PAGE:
Windows 10: Project Spartan will use the new Edge engine exclusively, IE will remain unchanged

Microsoft to set as default Project Spartan browser in Windows 10 featuring the new Edge rendering engine, while IE 11 will remain unchanged and only to offer legacy support.

Microsoft Project Spartan web browser

Microsoft is announcing significant changes on its browser software strategy, revealing that Project Spartan will use the new rendering engine exclusively on Windows 10 devices, while Internet Explorer will remain unchanged using the Trident rendering engine.

When the software maker set to introduce a new web browser, the plan was to make Project Spartan a brand new browser, featuring the latest web technologies and able to provide support for legacy websites.

This new strategy could help developers to create better code for a modern internet while offering a better experience for customers. Part of this plan was to include the new “Edge” and old Trident rendering engines into Project Spartan and Internet Explorer. This would help both web browsers to correctly render web pages regardless if the website is using the latest web standards or legacy technologies.

Microsoft's Joe Belfiore shows off Spartan for Windows 10

Microsoft’s Project Spartan opens up to third parties to improve the platform

After “strong feedback” from Windows Insiders and customers, Microsoft is making a major change to the previous strategy. In Windows 10, Project Spartan will “exclusively” use the new Edge rendering engine, and Trident will continue to ship “unchanged” with Internet Explorer, which Microsoft will eventually stop updating and will remove it from the operating system.

Furthermore, Microsoft is also saying that since IE will eventually die, Project Spartan will be set as the default web browser in all Windows 10 devices.

According to the software maker the move to the new direction is because Project Spartan was built to take advantage of the next generation of web technologies, and this is an opportunity that enables the company to offer a clean separation of legacy and will enable Microsoft to deliver on that promise.

In addition, the change will clearly signal that Internet Explorer 11 on Windows 10 is only to offer a “solution for legacy scenarios and enterprise customers” and nothing else.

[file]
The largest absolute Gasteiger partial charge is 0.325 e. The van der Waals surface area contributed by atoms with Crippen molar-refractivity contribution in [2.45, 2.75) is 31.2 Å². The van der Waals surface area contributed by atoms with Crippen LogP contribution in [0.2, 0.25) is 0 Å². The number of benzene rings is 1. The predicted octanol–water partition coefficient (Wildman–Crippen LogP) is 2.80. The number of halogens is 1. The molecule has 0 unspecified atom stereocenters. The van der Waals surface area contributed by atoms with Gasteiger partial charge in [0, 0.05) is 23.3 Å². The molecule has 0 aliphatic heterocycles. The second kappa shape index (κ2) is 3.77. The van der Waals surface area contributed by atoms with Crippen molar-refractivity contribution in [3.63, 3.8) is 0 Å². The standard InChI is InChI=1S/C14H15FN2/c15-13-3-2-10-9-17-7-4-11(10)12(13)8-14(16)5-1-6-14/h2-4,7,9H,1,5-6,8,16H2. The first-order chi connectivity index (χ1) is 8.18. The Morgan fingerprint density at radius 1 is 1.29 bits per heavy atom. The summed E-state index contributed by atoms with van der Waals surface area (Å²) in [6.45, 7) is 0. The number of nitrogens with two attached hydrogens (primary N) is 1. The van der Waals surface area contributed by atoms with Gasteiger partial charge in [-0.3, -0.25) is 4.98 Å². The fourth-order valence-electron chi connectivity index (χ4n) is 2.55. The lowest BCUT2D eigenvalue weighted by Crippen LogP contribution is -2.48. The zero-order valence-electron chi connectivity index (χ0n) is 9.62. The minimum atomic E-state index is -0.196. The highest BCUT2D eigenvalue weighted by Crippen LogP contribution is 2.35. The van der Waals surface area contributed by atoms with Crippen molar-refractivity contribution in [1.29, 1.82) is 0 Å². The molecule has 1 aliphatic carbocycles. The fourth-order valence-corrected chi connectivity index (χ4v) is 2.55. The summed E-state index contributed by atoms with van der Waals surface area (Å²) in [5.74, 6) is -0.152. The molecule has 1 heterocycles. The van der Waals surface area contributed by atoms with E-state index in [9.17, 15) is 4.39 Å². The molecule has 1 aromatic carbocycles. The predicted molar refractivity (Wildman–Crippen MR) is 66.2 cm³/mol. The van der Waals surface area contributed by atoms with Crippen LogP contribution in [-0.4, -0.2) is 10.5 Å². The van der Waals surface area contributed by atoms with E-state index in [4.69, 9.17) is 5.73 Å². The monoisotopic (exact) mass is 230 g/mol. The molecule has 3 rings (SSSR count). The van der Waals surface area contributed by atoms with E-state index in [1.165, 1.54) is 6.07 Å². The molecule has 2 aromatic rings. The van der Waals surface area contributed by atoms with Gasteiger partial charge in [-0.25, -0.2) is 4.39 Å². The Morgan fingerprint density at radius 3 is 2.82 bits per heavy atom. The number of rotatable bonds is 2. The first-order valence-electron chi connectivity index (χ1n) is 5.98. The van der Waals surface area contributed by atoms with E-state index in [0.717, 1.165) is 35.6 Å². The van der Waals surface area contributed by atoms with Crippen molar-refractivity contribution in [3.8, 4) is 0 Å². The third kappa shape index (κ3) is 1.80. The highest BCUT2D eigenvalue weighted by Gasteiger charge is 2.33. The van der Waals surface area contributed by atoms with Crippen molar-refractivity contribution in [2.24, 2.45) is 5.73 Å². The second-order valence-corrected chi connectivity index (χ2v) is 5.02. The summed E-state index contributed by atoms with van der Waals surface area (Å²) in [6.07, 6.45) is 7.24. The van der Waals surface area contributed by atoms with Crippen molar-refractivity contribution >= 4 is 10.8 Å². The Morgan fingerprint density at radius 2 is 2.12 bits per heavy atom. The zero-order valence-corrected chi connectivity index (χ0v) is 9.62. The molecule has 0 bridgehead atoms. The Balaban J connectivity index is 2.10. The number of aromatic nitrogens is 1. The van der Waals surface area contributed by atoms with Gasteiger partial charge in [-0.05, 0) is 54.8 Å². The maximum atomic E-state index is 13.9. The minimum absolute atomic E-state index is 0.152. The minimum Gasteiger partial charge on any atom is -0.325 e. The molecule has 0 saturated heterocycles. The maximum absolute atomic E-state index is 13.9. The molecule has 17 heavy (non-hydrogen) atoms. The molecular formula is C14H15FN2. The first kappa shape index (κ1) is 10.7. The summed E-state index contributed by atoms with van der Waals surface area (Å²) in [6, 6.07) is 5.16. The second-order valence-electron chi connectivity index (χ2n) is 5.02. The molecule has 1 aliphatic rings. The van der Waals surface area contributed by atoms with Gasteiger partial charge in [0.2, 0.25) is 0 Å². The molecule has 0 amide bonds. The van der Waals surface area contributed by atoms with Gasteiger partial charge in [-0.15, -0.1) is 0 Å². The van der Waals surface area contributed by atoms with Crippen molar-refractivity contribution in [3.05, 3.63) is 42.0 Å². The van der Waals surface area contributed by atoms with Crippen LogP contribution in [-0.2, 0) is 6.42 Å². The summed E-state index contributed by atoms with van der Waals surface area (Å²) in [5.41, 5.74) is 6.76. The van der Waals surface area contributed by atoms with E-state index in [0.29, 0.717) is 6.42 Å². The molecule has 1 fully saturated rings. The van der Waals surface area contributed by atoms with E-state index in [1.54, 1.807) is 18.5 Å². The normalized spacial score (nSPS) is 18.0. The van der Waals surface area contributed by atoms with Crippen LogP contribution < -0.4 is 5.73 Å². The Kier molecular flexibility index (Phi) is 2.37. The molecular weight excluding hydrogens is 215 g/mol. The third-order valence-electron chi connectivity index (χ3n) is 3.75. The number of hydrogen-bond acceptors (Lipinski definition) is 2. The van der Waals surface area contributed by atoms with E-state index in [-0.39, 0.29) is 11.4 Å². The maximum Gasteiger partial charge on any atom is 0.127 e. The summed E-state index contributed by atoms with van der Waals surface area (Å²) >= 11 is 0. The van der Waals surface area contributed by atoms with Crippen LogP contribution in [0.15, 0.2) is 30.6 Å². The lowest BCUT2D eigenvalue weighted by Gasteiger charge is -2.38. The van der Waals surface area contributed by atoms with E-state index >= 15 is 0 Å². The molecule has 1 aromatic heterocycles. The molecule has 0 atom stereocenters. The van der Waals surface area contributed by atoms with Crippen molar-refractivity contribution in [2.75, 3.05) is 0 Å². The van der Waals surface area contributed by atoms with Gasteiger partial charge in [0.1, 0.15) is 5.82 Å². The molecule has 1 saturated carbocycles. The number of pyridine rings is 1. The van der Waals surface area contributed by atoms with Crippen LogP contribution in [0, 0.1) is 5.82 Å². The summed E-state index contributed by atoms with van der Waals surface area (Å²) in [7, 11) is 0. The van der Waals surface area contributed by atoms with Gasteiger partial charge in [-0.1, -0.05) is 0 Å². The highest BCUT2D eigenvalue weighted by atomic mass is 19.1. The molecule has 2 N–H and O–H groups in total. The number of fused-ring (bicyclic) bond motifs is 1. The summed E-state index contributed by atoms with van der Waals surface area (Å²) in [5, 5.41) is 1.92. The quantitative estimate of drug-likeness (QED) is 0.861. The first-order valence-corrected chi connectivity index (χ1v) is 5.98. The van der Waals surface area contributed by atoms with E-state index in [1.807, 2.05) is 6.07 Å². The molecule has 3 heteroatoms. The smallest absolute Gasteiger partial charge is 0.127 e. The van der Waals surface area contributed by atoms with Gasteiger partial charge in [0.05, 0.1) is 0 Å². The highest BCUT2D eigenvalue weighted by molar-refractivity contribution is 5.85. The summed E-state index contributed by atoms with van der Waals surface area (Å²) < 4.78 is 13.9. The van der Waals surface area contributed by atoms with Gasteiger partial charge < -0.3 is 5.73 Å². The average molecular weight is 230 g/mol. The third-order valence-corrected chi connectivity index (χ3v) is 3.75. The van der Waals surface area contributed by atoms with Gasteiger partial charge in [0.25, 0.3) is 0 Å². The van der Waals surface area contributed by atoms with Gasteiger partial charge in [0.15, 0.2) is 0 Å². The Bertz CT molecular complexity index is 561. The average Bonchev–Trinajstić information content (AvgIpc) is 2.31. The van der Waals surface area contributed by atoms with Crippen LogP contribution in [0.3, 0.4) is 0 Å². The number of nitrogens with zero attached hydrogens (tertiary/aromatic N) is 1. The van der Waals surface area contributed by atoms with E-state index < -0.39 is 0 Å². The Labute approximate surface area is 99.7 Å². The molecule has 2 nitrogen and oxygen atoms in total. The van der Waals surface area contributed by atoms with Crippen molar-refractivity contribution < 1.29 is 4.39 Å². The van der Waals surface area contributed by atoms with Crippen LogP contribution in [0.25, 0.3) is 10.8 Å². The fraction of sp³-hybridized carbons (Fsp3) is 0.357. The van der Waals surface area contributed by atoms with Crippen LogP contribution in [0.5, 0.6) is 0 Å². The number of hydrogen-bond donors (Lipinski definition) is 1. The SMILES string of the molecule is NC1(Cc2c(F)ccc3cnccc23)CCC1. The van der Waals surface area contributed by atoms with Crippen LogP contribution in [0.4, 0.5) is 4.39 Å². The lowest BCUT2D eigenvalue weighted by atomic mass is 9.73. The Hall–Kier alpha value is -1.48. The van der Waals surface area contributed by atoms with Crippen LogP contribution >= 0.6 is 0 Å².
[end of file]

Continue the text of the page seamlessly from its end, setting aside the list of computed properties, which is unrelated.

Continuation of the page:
Finally, the company explains that users were having a hard time differentiating what each browser has to offer. This was a confusing scenario that Microsoft will avoid by making Project Spartan a web browser focus on the future of the web and make Internet Explorer just a tool to render legacy web pages. “We feel this change simplifies the role of each browser.” — Microsoft says.

Besides, ensuring Internet Explorer a software unable to render future web technologies will help the company to quickly move users from the old to the new browser, which is basically what the company is hoping to accomplish.

Microsoft recently released a new preview build of Windows 10, but now a new build is likely to appear in April, at which point the company says will remove the new rendering engine from Internet Explorer 11.

Source Microsoft

About the author

Mauro Huculak is a Windows expert and the Editor-in-Chief who started Pureinfotech in 2010 as an independent online publication. He is also been a Windows Central contributor for nearly a decade. Mauro has over 12 years of experience writing comprehensive guides and creating professional videos about Windows, software, and related technologies, including Android and Linux. Before becoming a technology writer, he was an IT administrator for seven years. In total, Mauro has over 20 years of combined experience in technology. Throughout his career, he achieved different professional certifications from Microsoft (MSCA), Cisco (CCNP), VMware (VCP), and CompTIA (A+ and Network+), and he has been recognized as a Microsoft MVP for many years. You can follow him on X (Twitter), YouTube, LinkedIn and About.me.